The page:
Governor Dannel Malloy signed a bill on Tuesday that allows school districts to work together to help teach students from Puerto Rico who were displaced by Hurricane Maria.
New Britain is one of a handful of districts that's taken over 100 students from Puerto Rico since last year's hurricane. In fact, it's taken in nearly 270 additional students -- and that's nearly eight times the number of kids taken in by all six surrounding towns combined, according to state data.
So lawmakers created a bill that would let districts help each other out. There were no barriers to collaborating before this bill was signed, and there's no money in the new law, either. Instead it's more of a symbolic gesture to let districts know that they can work together to teach students displaced by the hurricane.
Andrew Fleischmann co-chairs the legislature's education committee.
"If the city of Norwalk or Stamford, which already have very crowded classrooms, are having trouble accommodating new students who have arrived," Fleischmann said, then "they can work with other districts in the area to make sure that all these wonderful children can get the educational accommodation that they so deserve."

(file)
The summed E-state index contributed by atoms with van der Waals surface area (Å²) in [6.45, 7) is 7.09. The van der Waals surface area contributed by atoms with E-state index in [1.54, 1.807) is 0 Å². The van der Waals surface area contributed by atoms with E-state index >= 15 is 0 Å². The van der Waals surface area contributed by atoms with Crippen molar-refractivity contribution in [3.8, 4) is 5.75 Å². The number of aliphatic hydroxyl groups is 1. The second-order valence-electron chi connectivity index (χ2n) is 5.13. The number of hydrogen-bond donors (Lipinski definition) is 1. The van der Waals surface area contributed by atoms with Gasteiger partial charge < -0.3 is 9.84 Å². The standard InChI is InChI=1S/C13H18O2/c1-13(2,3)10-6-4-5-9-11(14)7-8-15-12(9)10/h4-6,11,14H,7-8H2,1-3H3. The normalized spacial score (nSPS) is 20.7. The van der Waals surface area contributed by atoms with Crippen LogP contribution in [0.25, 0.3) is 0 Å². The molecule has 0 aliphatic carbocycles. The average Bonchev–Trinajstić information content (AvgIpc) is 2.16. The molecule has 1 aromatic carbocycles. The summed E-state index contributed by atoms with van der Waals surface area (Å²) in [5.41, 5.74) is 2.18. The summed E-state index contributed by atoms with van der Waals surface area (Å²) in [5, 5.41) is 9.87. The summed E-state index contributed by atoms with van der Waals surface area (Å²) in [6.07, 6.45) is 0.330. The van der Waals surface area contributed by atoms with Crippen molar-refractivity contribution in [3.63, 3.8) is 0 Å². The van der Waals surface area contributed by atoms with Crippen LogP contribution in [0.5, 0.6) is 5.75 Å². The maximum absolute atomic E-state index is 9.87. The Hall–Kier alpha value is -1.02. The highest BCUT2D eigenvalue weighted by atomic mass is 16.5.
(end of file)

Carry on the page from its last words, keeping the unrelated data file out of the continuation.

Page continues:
In March, New Britain estimated that it had to spend an additional $2.3 million of its own funds to teach the new arrivals. Since then, another 64 students have enrolled there.
Urban districts have seen the highest numbers of students and families from the island. And they are the only schools in the state where enrollment has been consistently growing.
Hunter College researchers estimate that up to 13,000 people have moved to Connecticut from Puerto Rico since the September hurricane.